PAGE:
Drawing Apparatus

March 27th, 2012

The “Drawing Apparatus” is probably one of the more simplistic drawing machines I’ve ever posted here, but that doesn’t mean that it’s outcome is less interesting. A great project by Robert Howsare.

Interactive Robotic Painting Machine

August 25th, 2011

Interactive Robotic Painting Machine” is an installation by Benjamin Grosser. I guess won’t have to explain to you what it is. The machine uses artificial intelligence to paint its own body of work and to make its own decisions. While doing so, it listens to its environment and considers what it hears as input into the painting process.

found at triangulation blog

Time Print Machine

August 4th, 2011

Time Print Machine by Paul Ferragut is a printing system using felt pen on blotting paper. The felt-pen ink bleed in the paper for a duration relative to the grey value of a pixel. Every “time stain” gradually recreates any images in a pointillist style. The aim of this project is to emphasize the making process, it can take 20 hours to print one color on a A2 paper.

Machine Paintings

April 1st, 2011

In 1977/1978 Anton Perich built a painting machine, an early giant paintjet printer. Since then he’s been making these amazing Machine Painting. I really like them. You can see one of his machines in action in the video below.

found at A Shaded View on Fashion


February 2nd, 2011

Robo-Rainbow is one of Akay his “Instruments of Mass Destructions”, a.k.a. “complicated technical solutions to aide in simple acts of vandalism”.

Why Knot?

February 1st, 2011

Why Knot? is a kinetic sculpture by Seth Goldstein which continually ties and unties a necktie.

found at triangulation blog

Variations on Pi

December 23rd, 2010

“Variations on Pi” is a limited edition of 50 unique light paintings made by Nils Völker. They’re actually long exposure photos of a machine equipped with 16 LEDs. The movement of the machine was defined by different ranges of consecutive decimal places of the number pi. All together 3861 decimal places were used to create the whole edition.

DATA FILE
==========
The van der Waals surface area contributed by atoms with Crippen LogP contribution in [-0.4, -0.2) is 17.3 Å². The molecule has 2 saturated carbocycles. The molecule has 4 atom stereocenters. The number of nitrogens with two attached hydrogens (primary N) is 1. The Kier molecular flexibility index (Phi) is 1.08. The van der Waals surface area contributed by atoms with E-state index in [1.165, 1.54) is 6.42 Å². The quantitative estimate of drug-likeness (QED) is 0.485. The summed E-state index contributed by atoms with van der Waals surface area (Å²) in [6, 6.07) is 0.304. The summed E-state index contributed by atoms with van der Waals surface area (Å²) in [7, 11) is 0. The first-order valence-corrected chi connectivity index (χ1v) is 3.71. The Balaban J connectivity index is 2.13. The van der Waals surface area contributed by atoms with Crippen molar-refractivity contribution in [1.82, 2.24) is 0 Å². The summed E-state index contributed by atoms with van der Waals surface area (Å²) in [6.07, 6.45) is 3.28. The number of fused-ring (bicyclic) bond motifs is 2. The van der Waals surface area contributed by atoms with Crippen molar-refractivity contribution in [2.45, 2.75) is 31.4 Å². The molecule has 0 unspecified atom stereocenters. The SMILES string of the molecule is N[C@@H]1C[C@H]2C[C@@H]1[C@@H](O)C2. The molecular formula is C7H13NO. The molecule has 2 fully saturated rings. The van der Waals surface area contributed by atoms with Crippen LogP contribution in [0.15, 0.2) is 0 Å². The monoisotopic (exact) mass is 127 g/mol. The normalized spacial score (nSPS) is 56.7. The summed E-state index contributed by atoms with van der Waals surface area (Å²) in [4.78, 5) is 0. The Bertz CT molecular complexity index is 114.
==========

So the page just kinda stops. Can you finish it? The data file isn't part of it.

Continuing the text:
Here’s a making of video:

Drawing Pendulums

March 23rd, 2010

Petros Vrellis made these 2 pendulums which can draw. He used openFrameworks and some electronics to let the pendulums drop ink at the right time on the right spot. The first one is called “Irrational pendulum” and draws a square. The whole process takes around 6 minutes. The video shows this at a faster speed.

The second one is called “A drawing pendulum”. The pendulum need 15 minutes to draw this face.

found at make blog


January 13th, 2010

Last week, F.A.T. introduced the Graffiti Markup Language (GML), a new XML file type specifically designed for archiving graffiti tags. Of course it doesn’t make sense to only archive those tags, you should also be able to reproduce them. And that’s exactly what Golan Levin and Jeremy Ficca did. They wrote a small tool to translate the .GML files from 000000book.com into instructions for their industrial ABB IRB-4400 robot arm. If they now could place his robot on a truck like Evan Roth suggested
Here you can find some more details about the Robotagger.

The Senster

November 13th, 2009

The Senster was a robotic sculpture developed by Edward Ihnatowicz in the late 60’s. It was commisioned by Philips and part of their permanent showplace, the Evoluon, in Eindhoven between 1970 and 1974. It was the first robotic sculpture to be controlled by a computer and could react to the behaviour of the visitors with its sound and movement sensors. The computer used to control The Senster was a Philips P9201 and had only 8K of core memory. Now, almost 40 years later, every interaction student could make something like this and fit the logic in a small box. But this is still an amazing project.

The Senster by Edward Ihnatowicz

This was the control panel of the Senster.
The Senster by Edward Ihnatowicz

rediscovered this during the rAndom international talk at the designtransfer event of the UDK Berlin